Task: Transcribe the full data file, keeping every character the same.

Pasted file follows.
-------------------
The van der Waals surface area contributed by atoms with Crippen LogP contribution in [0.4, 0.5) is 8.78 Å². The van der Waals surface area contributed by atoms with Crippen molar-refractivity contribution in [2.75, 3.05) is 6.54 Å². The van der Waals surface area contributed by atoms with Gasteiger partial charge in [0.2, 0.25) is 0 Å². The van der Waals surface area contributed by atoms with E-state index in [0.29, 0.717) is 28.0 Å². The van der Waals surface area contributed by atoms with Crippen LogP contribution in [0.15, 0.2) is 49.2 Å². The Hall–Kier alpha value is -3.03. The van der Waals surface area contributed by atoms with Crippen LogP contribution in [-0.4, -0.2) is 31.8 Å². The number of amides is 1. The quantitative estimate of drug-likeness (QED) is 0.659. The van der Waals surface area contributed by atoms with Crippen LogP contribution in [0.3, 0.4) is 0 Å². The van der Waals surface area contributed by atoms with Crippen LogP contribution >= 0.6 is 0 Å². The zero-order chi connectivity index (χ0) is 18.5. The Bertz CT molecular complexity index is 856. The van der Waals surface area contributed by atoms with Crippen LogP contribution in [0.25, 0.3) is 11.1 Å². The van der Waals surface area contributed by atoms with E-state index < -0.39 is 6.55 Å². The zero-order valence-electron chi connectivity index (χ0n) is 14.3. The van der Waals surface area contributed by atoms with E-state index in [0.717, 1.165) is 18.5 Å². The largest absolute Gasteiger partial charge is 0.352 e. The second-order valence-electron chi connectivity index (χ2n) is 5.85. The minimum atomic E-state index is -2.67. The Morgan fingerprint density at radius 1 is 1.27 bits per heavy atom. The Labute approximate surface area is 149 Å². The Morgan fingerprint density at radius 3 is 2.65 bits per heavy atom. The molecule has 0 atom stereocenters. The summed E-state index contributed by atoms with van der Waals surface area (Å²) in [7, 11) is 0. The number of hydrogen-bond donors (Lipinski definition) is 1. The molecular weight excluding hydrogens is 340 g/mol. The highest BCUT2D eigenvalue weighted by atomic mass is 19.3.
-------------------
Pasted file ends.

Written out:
The van der Waals surface area contributed by atoms with Crippen LogP contribution in [0.4, 0.5) is 8.78 Å². The van der Waals surface area contributed by atoms with Crippen molar-refractivity contribution in [2.75, 3.05) is 6.54 Å². The van der Waals surface area contributed by atoms with Gasteiger partial charge in [0.2, 0.25) is 0 Å². The van der Waals surface area contributed by atoms with E-state index in [0.29, 0.717) is 28.0 Å². The van der Waals surface area contributed by atoms with Crippen LogP contribution in [0.15, 0.2) is 49.2 Å². The Hall–Kier alpha value is -3.03. The van der Waals surface area contributed by atoms with Crippen LogP contribution in [-0.4, -0.2) is 31.8 Å². The number of amides is 1. The quantitative estimate of drug-likeness (QED) is 0.659. The van der Waals surface area contributed by atoms with Crippen LogP contribution in [0.3, 0.4) is 0 Å². The van der Waals surface area contributed by atoms with Crippen LogP contribution >= 0.6 is 0 Å². The zero-order chi connectivity index (χ0) is 18.5. The Bertz CT molecular complexity index is 856. The van der Waals surface area contributed by atoms with Crippen LogP contribution in [0.25, 0.3) is 11.1 Å². The van der Waals surface area contributed by atoms with E-state index < -0.39 is 6.55 Å². The zero-order valence-electron chi connectivity index (χ0n) is 14.3. The van der Waals surface area contributed by atoms with E-state index in [0.717, 1.165) is 18.5 Å². The largest absolute Gasteiger partial charge is 0.352 e. The second-order valence-electron chi connectivity index (χ2n) is 5.85. The minimum atomic E-state index is -2.67. The Morgan fingerprint density at radius 1 is 1.27 bits per heavy atom. The Labute approximate surface area is 149 Å². The Morgan fingerprint density at radius 3 is 2.65 bits per heavy atom. The molecule has 0 atom stereocenters. The summed E-state index contributed by atoms with van der Waals surface area (Å²) in [7, 11) is 0. The number of hydrogen-bond donors (Lipinski definition) is 1. The molecular weight excluding hydrogens is 340 g/mol. The highest BCUT2D eigenvalue weighted by atomic mass is 19.3.